Archaeologists unearth 13 burial sites in Lebanon

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Beirut (Lebanon), August 7 (ANI): A team of archaeologists has recently unearthed 13 burial sites, temples and personal items dating to the Canaanite period in Sidon in Lebanon, which are missing links in the city's historic legacy.

"We uncovered the biggest number of ruins this year and this helped complete the cycle of historic periods discovered in the site," head of the British Museum delegation Dr. Claude Doumit Serhal, told The Daily Star.

"What is remarkable about this week's discovery is that it reveals the religious rituals and lifestyle during the Canaanite period," said Serhal. "The site, unlike any other in Lebanon, showed the clear succession of historic periods in Sidon," she added.

Similar archaeological discoveries were made in Jbeil 50 years ago and in Wadi Arqa in the northern town of Akkar but never in such a "large historic amount," the delegation said.

The discoveries included a 48-meter-long temple filled with bronze pieces, knives and rings as well as pottery and stone statues used by ancient people to repel evil spirits.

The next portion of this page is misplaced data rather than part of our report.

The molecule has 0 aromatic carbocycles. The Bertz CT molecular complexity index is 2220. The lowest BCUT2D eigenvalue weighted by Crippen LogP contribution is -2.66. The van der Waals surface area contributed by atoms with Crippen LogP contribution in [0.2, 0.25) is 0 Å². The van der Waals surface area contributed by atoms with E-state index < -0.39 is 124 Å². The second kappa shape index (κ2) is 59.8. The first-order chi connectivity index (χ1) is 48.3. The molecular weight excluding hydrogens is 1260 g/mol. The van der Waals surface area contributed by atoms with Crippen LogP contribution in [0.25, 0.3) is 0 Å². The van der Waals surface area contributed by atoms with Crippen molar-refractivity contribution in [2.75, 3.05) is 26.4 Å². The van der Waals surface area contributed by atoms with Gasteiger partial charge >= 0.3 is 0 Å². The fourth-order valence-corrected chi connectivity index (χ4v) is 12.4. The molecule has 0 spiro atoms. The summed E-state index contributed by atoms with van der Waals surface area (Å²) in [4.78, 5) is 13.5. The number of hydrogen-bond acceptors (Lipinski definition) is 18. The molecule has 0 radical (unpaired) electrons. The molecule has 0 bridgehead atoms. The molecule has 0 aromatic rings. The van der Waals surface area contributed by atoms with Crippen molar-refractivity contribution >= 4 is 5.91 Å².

The site also contained temples dating back to 3000 BC and 1000 BC along with nine rooms and cereal stocks.

"We found new pieces in each room this year," said Serhal, adding that the discoveries show the temple to be from the Canaanite period between 1800 BC and 1500 BC.

Around 108 burial sites from 1900 BC and 15000 BC were also discovered. They contained several types of burnt cereals and animal corps and revealed the religious and funerary rituals of that period.

The excavations proved that the archaeological site was not only used as a normal housing location but as a temple for gods from different and successive historic periods.

Ruins from the Ottoman era were also uncovered and will be further looked into the coming year, according to Serhal.

The delegation also found the missing piece of a vase decorated with the pharaoh's Lotus flower. The piece is believed to be a gift to Sidon's king from the Pharaoh Queen Tausert who succeeded Ramses II.

"This is but another proof of the succession of civilizations," said Serhal.

"The uncovered archaeological pieces will be displayed in the city's museum," said Serhal who described this year's discoveries as "astonishing."

"This site will become a cultural and tourist reference in the city of Sidon," she added. (ANI)

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